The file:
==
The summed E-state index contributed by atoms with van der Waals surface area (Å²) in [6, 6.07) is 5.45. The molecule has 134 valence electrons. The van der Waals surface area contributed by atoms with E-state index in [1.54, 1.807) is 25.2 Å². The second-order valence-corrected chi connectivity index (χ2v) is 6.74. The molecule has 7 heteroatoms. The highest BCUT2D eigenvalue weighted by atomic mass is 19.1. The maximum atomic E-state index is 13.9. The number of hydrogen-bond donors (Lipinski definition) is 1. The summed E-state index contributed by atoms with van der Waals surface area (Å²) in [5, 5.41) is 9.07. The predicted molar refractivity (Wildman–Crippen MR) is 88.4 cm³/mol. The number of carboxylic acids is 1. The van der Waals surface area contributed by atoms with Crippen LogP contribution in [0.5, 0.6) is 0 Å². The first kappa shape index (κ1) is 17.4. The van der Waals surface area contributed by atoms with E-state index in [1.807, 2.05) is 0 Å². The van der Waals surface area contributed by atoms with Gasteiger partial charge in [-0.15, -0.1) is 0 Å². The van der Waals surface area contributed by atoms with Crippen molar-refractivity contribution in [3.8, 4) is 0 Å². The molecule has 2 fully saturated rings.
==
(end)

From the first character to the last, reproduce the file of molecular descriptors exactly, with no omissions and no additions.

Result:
The summed E-state index contributed by atoms with van der Waals surface area (Å²) in [6, 6.07) is 5.45. The molecule has 134 valence electrons. The van der Waals surface area contributed by atoms with E-state index in [1.54, 1.807) is 25.2 Å². The second-order valence-corrected chi connectivity index (χ2v) is 6.74. The molecule has 7 heteroatoms. The highest BCUT2D eigenvalue weighted by atomic mass is 19.1. The maximum atomic E-state index is 13.9. The number of hydrogen-bond donors (Lipinski definition) is 1. The summed E-state index contributed by atoms with van der Waals surface area (Å²) in [5, 5.41) is 9.07. The predicted molar refractivity (Wildman–Crippen MR) is 88.4 cm³/mol. The number of carboxylic acids is 1. The van der Waals surface area contributed by atoms with Crippen LogP contribution in [0.5, 0.6) is 0 Å². The first kappa shape index (κ1) is 17.4. The van der Waals surface area contributed by atoms with E-state index in [1.807, 2.05) is 0 Å². The van der Waals surface area contributed by atoms with Gasteiger partial charge in [-0.15, -0.1) is 0 Å². The van der Waals surface area contributed by atoms with Crippen molar-refractivity contribution in [3.8, 4) is 0 Å². The molecule has 2 fully saturated rings.